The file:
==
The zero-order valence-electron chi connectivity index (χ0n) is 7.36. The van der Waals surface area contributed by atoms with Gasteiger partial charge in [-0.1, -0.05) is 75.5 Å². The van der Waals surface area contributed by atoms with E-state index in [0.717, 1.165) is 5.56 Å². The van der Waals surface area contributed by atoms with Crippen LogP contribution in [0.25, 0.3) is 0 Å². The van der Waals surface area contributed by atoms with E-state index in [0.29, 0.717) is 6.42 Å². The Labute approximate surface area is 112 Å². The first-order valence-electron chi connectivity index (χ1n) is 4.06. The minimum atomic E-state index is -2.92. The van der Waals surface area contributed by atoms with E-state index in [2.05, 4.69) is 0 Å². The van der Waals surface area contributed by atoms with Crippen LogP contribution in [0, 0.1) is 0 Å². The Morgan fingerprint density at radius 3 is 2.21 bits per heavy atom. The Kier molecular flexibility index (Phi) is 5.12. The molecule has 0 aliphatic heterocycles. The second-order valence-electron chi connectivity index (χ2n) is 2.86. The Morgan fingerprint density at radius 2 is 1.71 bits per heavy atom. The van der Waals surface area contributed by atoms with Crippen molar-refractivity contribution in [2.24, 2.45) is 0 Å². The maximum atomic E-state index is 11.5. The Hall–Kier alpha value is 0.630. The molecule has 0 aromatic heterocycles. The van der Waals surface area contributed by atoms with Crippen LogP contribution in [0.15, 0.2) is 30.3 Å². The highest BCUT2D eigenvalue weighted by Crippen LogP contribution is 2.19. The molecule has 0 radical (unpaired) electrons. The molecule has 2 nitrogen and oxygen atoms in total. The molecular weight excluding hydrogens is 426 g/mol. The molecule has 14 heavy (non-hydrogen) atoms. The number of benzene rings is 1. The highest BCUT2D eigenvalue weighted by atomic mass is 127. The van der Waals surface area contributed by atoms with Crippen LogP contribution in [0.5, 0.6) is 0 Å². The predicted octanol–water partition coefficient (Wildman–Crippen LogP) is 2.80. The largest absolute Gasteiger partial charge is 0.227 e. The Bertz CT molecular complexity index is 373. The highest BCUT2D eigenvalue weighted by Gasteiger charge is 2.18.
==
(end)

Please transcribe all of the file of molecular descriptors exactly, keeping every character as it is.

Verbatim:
The zero-order valence-electron chi connectivity index (χ0n) is 7.36. The van der Waals surface area contributed by atoms with Gasteiger partial charge in [-0.1, -0.05) is 75.5 Å². The van der Waals surface area contributed by atoms with E-state index in [0.717, 1.165) is 5.56 Å². The van der Waals surface area contributed by atoms with Crippen LogP contribution in [0.25, 0.3) is 0 Å². The van der Waals surface area contributed by atoms with E-state index in [0.29, 0.717) is 6.42 Å². The Labute approximate surface area is 112 Å². The first-order valence-electron chi connectivity index (χ1n) is 4.06. The minimum atomic E-state index is -2.92. The van der Waals surface area contributed by atoms with E-state index in [2.05, 4.69) is 0 Å². The van der Waals surface area contributed by atoms with Crippen LogP contribution in [0, 0.1) is 0 Å². The Morgan fingerprint density at radius 3 is 2.21 bits per heavy atom. The Kier molecular flexibility index (Phi) is 5.12. The molecule has 0 aliphatic heterocycles. The second-order valence-electron chi connectivity index (χ2n) is 2.86. The Morgan fingerprint density at radius 2 is 1.71 bits per heavy atom. The van der Waals surface area contributed by atoms with Crippen molar-refractivity contribution in [2.24, 2.45) is 0 Å². The maximum atomic E-state index is 11.5. The Hall–Kier alpha value is 0.630. The molecule has 0 aromatic heterocycles. The van der Waals surface area contributed by atoms with Crippen LogP contribution in [0.15, 0.2) is 30.3 Å². The highest BCUT2D eigenvalue weighted by Crippen LogP contribution is 2.19. The molecule has 0 radical (unpaired) electrons. The molecule has 2 nitrogen and oxygen atoms in total. The molecular weight excluding hydrogens is 426 g/mol. The molecule has 14 heavy (non-hydrogen) atoms. The number of benzene rings is 1. The highest BCUT2D eigenvalue weighted by atomic mass is 127. The van der Waals surface area contributed by atoms with Crippen LogP contribution in [0.5, 0.6) is 0 Å². The predicted octanol–water partition coefficient (Wildman–Crippen LogP) is 2.80. The largest absolute Gasteiger partial charge is 0.227 e. The Bertz CT molecular complexity index is 373. The highest BCUT2D eigenvalue weighted by Gasteiger charge is 2.18.